2013

23 October 2013: Floyd Hill should remain county gateway

Floyd Hill should remain county gateway

Fair warning, Floyd Hillers, you better sit before reading on – Fabyanic is about to drop a bombshell.  Empirical data is convincing me that it’s time to put to bed the issue about development on Floyd Hill, the east entrance to Clear Creek and Gateway to Colorado’s Mountain Experience, by purchasing the parcels and re-zoning them open space.

Years ago I participated in the debate when the issue at that time focused on the Elmgreen parcel.  Then I argued in support of David’s right to develop the land within its commercial zoning designation.

Prompted, though, by a fresh look within context of the county’s evolving economic situation, I no longer hold that just because a property owner has the right to develop his/her site means he/she ought to do if doing so does more harm to the community than good.  And that is what development there would do for both the local community and the larger Clear Creek one: Its costs would far outweigh its benefits.

For stakeholders from Floyd Hill to Silver Plume, the implications for development are far reaching in terms of our economic viability.

For the local community, I’ve come to understand development would have immediate and consequential implications that would adversely affect their safety and well-being.  Water sources, already strained throughout the state, and access for emergency vehicles are chief and foremost among the concerns.

For the larger community, I’ve come to believe that development there would conflict with our stated—as evidence by responses to countywide surveys—desires for maintaining our rustic heritage and lifestyles and would have debilitating impact on our financial condition.  In short, development would cost Clear Creek taxpayers far more that any revenue enhancement, both direct and indirect, might bring in.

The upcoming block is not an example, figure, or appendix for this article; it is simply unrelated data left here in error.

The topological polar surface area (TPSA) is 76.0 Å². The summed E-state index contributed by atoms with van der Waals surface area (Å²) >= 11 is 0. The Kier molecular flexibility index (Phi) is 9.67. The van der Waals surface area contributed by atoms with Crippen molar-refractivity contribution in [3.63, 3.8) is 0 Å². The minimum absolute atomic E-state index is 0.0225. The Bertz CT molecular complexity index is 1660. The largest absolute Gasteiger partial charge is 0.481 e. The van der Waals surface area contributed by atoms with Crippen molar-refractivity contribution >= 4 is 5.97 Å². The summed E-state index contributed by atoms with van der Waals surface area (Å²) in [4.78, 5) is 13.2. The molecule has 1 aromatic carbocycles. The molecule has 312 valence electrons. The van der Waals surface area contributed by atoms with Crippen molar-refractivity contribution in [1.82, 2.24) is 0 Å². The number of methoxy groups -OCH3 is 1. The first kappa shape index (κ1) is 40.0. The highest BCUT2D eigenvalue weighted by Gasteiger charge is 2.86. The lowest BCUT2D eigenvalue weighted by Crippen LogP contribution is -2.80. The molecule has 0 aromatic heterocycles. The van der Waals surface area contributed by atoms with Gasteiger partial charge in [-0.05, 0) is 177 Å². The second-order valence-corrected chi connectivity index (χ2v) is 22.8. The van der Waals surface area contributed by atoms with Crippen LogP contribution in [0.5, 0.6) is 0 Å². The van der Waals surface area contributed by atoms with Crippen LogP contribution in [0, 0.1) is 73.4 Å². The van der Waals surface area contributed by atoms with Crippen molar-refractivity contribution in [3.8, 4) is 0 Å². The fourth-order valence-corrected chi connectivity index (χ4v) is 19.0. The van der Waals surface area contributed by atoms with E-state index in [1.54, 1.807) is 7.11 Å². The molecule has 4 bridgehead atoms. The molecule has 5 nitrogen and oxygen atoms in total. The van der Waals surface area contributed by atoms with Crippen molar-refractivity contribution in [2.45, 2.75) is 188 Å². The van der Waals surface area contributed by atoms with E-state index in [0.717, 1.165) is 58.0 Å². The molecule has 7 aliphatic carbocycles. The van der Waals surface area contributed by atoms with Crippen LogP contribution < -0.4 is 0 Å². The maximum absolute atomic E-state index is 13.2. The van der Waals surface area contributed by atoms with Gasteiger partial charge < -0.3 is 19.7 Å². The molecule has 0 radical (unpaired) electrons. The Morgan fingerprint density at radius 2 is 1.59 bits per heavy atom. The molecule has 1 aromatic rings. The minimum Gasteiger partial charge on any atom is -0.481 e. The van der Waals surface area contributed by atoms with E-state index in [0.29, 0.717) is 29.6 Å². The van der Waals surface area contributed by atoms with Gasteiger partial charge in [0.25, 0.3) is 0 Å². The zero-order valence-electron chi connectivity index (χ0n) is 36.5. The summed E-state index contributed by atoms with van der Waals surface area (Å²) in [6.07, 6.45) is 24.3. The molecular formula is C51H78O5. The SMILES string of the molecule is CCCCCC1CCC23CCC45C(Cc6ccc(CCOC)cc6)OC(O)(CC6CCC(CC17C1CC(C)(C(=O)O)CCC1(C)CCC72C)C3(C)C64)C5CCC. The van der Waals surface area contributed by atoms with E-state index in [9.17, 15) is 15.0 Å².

The simple and plain truth is there is no magic bullet that will solve the economic crisis when the tax revenues accrued from the Henderson Mine play out.  Those jobs will be lost and the county revenue coffers will be impacted greatly since over 60 percent of our revenue comes from Henderson.  A housing development atop Floyd Hill or other commercial venture would provide only temporary or minimal employment and the property taxes accrued would be miniscule.

Further, whether the development is commercial or private, it would require an infrastructure that would be costly to develop and to maintain.

In short, the negatives far outweigh the positives.

Where to then?

It comes down to vision: Clear Creek post-mining.  Models of that experience are available, one next door in Summit County.

First, we’re already on our way. More than a third of our jobs are currently related to that experience, the most of any other occupation, including mining.

Second, we have the infrastructure for a recreational economy already in place: It’s consists of our mountains and streams.

Third, we have a leg up on our western and northern friends and neighbors: With the exception of those who can afford to fly to Eagle County, travelers from Denver must commute through Clear Creek to get to Summit, Eagle and Grand counties.  We get first crack at them.

Our message, accordingly, should be simple: Clear Creek- Don’t drive through it, but to it.

That in turn points to another negative about development atop Floyd Hill: It would conflict with that message.  To see gaudy and ostentatious sites at the first sight of Clear Creek would profoundly undercut the product we’re literally trying to sell: Clear Creek as a place to come, stay, and play even if it’s only for a day.

The entrances to Summit and Grand counties have the benefit of being astride the Continental Divide and offer breath-taking vistas.  To look out over the Ten Mile Range after exiting the Eisenhower-Johnson Tunnels while descending I-70 into Summit or the Indian Peaks after crossing Berthoud Pass when winding down U.S. 40 towards Winter Park is an amazing experience even after countless times.  I know: I did it for years when teaching at Summit High and re-experience it seasonally when returning to Winter Park/Mary Jane for work.

Consider how the Snow Mountain meadow, in conjunction with the descent down Floyd Hill, offers a similar experience not only for visitors but also for us locals merely coming home.  Food for thought.

Program Note: Join me and my guest Jim White at 3:00 Saturday, October 26th, on KYGT for an in-depth conversation about this.

Next week: Part II – A positive vision for Clear Creek.

 

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